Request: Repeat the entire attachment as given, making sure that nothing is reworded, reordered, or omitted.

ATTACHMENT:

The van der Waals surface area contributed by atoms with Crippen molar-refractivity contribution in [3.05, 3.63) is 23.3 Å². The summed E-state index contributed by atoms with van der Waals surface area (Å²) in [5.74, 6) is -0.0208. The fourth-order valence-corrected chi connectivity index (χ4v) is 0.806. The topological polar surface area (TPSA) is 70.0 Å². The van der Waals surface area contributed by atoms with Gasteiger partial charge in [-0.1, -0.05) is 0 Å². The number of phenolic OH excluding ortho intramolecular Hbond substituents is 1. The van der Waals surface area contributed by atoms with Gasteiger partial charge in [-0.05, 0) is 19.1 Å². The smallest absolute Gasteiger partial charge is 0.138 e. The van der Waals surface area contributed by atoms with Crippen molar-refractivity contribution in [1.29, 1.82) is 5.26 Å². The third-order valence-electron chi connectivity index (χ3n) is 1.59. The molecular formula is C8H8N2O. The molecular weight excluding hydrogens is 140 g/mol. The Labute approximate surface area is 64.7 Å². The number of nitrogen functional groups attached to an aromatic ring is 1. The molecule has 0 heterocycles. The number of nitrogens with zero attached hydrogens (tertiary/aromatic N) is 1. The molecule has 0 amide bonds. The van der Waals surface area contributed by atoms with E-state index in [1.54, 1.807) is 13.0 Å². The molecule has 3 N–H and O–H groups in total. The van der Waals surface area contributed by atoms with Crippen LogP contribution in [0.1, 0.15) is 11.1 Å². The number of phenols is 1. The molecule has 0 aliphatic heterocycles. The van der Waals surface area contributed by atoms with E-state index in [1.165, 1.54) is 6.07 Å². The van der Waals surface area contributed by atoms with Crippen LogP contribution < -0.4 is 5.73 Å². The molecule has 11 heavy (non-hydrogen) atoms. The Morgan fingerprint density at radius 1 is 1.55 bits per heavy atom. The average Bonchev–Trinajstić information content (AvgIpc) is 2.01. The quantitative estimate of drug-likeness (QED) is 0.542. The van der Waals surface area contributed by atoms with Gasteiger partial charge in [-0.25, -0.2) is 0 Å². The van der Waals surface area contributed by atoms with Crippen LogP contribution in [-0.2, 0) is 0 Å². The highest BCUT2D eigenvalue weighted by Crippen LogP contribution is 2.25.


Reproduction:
The van der Waals surface area contributed by atoms with Crippen molar-refractivity contribution in [3.05, 3.63) is 23.3 Å². The summed E-state index contributed by atoms with van der Waals surface area (Å²) in [5.74, 6) is -0.0208. The fourth-order valence-corrected chi connectivity index (χ4v) is 0.806. The topological polar surface area (TPSA) is 70.0 Å². The van der Waals surface area contributed by atoms with Gasteiger partial charge in [-0.1, -0.05) is 0 Å². The number of phenolic OH excluding ortho intramolecular Hbond substituents is 1. The van der Waals surface area contributed by atoms with Gasteiger partial charge in [-0.05, 0) is 19.1 Å². The smallest absolute Gasteiger partial charge is 0.138 e. The van der Waals surface area contributed by atoms with Crippen molar-refractivity contribution in [1.29, 1.82) is 5.26 Å². The third-order valence-electron chi connectivity index (χ3n) is 1.59. The molecular formula is C8H8N2O. The molecular weight excluding hydrogens is 140 g/mol. The Labute approximate surface area is 64.7 Å². The number of nitrogen functional groups attached to an aromatic ring is 1. The molecule has 0 heterocycles. The number of nitrogens with zero attached hydrogens (tertiary/aromatic N) is 1. The molecule has 0 amide bonds. The van der Waals surface area contributed by atoms with E-state index in [1.54, 1.807) is 13.0 Å². The molecule has 3 N–H and O–H groups in total. The van der Waals surface area contributed by atoms with Crippen LogP contribution in [0.1, 0.15) is 11.1 Å². The number of phenols is 1. The molecule has 0 aliphatic heterocycles. The van der Waals surface area contributed by atoms with E-state index in [1.165, 1.54) is 6.07 Å². The van der Waals surface area contributed by atoms with Crippen LogP contribution < -0.4 is 5.73 Å². The molecule has 11 heavy (non-hydrogen) atoms. The Morgan fingerprint density at radius 1 is 1.55 bits per heavy atom. The average Bonchev–Trinajstić information content (AvgIpc) is 2.01. The quantitative estimate of drug-likeness (QED) is 0.542. The van der Waals surface area contributed by atoms with Gasteiger partial charge in [-0.25, -0.2) is 0 Å². The van der Waals surface area contributed by atoms with Crippen LogP contribution in [-0.2, 0) is 0 Å². The highest BCUT2D eigenvalue weighted by Crippen LogP contribution is 2.25.